Through the synthesis of designer, data analyst, craftperson, wearer, and researcher roles, Anna and I present an alternative to the global fashion industry standard of creator-led fashion. Whereas prominent fashion houses today are largely led by artistic directors whose ideas determine the aesthetic outcomes of garments produced downstream, we envision a ground-up alternative that privileges the circumstances of the wearer and “recipient” of the design as the meaningful variables in the design outcome. Further, the garments produced as a result of the data-assisted design process are meant to be worn as uniforms; that is, repeatedly and for a long time. Because the textiles are handwoven using quality yarns, their craft and aesthetic value is high. In the landscape of mass-produced garments and fast fashion, these garments stand out not only for their design but also for their durability and beauty.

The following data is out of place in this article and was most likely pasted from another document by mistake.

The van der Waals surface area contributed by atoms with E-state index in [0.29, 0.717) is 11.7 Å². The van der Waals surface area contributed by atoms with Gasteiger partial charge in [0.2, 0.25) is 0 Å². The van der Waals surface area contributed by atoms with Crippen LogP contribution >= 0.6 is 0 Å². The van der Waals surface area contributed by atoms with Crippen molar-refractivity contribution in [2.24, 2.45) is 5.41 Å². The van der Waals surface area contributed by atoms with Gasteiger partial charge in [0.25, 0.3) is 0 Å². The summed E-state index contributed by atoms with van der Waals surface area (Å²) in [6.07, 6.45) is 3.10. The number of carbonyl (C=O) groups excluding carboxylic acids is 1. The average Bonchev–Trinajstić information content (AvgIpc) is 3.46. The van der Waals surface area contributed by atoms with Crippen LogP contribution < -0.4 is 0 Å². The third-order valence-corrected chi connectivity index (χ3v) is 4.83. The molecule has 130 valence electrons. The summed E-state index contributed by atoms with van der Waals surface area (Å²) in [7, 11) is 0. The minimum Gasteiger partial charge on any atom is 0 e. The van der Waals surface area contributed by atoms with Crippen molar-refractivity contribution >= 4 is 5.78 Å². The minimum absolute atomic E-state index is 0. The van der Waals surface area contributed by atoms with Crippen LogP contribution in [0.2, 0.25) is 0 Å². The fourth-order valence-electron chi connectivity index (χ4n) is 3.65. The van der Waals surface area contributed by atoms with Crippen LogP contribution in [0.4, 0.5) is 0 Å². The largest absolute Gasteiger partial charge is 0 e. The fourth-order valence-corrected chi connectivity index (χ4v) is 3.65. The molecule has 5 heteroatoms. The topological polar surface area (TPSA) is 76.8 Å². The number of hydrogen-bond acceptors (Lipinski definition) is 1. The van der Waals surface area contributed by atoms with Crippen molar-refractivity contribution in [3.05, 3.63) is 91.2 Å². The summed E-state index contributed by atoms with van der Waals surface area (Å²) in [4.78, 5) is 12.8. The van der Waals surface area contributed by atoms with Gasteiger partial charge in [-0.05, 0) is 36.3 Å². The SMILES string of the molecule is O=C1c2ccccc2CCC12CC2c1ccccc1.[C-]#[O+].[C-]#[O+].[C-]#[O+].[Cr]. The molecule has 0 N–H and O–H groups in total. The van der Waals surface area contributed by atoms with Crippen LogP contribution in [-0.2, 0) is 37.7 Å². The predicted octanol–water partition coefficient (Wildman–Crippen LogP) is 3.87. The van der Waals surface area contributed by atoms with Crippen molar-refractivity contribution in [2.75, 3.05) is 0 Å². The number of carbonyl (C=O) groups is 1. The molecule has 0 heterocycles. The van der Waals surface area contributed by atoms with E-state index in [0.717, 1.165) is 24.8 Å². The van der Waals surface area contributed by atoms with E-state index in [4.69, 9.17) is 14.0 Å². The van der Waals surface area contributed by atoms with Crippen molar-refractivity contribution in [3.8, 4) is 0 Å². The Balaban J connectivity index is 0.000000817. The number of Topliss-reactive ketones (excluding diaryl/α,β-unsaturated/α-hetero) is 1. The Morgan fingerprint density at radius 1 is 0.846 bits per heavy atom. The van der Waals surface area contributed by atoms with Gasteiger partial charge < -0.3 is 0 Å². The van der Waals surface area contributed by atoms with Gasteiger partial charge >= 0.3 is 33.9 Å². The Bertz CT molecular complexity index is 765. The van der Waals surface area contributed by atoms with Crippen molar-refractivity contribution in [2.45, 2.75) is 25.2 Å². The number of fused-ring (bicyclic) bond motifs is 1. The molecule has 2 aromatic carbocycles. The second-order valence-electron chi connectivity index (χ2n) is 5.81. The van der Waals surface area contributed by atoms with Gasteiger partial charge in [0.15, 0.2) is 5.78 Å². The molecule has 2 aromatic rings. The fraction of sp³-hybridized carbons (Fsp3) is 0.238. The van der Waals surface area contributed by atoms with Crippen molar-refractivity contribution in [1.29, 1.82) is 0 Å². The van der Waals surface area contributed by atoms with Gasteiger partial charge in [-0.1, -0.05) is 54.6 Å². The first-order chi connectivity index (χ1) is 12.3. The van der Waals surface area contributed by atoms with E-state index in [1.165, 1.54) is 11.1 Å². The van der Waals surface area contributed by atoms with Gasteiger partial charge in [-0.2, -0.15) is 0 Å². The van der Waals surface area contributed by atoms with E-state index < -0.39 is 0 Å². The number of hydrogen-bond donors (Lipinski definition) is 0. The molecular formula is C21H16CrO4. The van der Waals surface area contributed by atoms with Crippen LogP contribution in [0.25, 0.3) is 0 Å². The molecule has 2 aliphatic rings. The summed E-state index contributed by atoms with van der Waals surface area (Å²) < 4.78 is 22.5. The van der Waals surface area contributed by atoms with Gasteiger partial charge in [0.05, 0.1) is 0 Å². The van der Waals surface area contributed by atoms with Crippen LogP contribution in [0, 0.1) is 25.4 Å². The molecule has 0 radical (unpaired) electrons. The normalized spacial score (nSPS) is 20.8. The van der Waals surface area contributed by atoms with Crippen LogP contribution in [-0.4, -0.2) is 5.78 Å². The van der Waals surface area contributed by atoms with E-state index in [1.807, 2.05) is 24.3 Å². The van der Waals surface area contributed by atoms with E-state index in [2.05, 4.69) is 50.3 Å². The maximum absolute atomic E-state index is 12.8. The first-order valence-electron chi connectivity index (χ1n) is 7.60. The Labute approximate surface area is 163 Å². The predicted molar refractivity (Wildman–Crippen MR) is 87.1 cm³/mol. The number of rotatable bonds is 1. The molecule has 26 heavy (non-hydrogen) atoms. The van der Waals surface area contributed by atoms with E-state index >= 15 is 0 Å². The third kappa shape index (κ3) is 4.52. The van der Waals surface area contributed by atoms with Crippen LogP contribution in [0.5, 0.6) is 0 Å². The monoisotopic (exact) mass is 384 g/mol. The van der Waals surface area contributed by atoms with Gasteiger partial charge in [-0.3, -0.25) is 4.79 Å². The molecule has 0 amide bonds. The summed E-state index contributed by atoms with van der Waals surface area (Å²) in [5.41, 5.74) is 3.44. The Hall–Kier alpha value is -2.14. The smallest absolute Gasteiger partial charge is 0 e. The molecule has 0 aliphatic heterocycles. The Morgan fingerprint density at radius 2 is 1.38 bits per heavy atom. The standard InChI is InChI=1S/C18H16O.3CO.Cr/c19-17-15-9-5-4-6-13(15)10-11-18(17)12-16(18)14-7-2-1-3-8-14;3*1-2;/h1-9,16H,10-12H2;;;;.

The project objectives are:

  • to apply a nascent design philosophy to one industry and mode of production,
  • to offer an alternative vision to the dominant narrative of garment design and production,
  • to engage in an experimental and synergistic method of working with data and weaving technologies.

The primary questions we pose are:

  1. How can art, design, and life be merged so that distinctions between designer, maker, and consumer dissolve? What does collaboration look like under these circumstances?
  2. How can data-assisted design processes catalyze people versed in traditional craft to develop forward-looking structures for design thinking?
  3. Can data collection from individuals be made for poetic and liberating purposes? Can we humanize the use of data?


The presentation of this project will consist of a multimedia exhibition of garments and textiles. Anna and I will wear the finished garments in a live show that combines elements of a runway show, art exhibition, and choreographed performance. The research and development process can be shown in the form of digital design files on monitors, printed design files, video and audio recordings, stations where viewers can interact with the textile design algorithm code, and sensor board data collections demos. Programming in the form of interactive workshops where participants develop their own data-assisted design systems for textiles and other materials could be organized.